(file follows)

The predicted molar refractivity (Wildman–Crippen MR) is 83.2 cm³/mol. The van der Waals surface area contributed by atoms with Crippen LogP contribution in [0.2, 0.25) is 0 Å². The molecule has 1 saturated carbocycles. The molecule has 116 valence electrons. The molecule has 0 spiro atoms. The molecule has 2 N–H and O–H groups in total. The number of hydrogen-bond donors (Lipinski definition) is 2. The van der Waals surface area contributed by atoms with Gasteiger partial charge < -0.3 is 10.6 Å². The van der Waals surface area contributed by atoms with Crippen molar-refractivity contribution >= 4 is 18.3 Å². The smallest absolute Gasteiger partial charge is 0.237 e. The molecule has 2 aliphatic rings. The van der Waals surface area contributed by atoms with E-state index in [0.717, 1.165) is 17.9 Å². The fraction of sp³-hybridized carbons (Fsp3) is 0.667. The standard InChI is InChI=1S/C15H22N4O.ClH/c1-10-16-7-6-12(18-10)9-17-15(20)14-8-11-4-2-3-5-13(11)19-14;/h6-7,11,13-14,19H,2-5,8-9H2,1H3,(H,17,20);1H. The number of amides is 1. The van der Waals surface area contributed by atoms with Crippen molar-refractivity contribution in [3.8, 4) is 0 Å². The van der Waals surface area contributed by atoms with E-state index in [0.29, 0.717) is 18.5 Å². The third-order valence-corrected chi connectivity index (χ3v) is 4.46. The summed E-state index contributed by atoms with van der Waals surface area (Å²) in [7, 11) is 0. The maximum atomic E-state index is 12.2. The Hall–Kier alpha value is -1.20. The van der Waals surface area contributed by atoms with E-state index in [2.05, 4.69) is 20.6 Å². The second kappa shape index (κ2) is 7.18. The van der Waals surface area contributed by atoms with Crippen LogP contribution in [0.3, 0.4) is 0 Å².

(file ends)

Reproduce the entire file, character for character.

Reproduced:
The predicted molar refractivity (Wildman–Crippen MR) is 83.2 cm³/mol. The van der Waals surface area contributed by atoms with Crippen LogP contribution in [0.2, 0.25) is 0 Å². The molecule has 1 saturated carbocycles. The molecule has 116 valence electrons. The molecule has 0 spiro atoms. The molecule has 2 N–H and O–H groups in total. The number of hydrogen-bond donors (Lipinski definition) is 2. The van der Waals surface area contributed by atoms with Gasteiger partial charge < -0.3 is 10.6 Å². The van der Waals surface area contributed by atoms with Crippen molar-refractivity contribution >= 4 is 18.3 Å². The smallest absolute Gasteiger partial charge is 0.237 e. The molecule has 2 aliphatic rings. The van der Waals surface area contributed by atoms with E-state index in [0.717, 1.165) is 17.9 Å². The fraction of sp³-hybridized carbons (Fsp3) is 0.667. The standard InChI is InChI=1S/C15H22N4O.ClH/c1-10-16-7-6-12(18-10)9-17-15(20)14-8-11-4-2-3-5-13(11)19-14;/h6-7,11,13-14,19H,2-5,8-9H2,1H3,(H,17,20);1H. The number of amides is 1. The van der Waals surface area contributed by atoms with Crippen molar-refractivity contribution in [3.8, 4) is 0 Å². The van der Waals surface area contributed by atoms with E-state index in [0.29, 0.717) is 18.5 Å². The third-order valence-corrected chi connectivity index (χ3v) is 4.46. The summed E-state index contributed by atoms with van der Waals surface area (Å²) in [7, 11) is 0. The maximum atomic E-state index is 12.2. The Hall–Kier alpha value is -1.20. The van der Waals surface area contributed by atoms with E-state index in [2.05, 4.69) is 20.6 Å². The second kappa shape index (κ2) is 7.18. The van der Waals surface area contributed by atoms with Crippen LogP contribution in [0.3, 0.4) is 0 Å².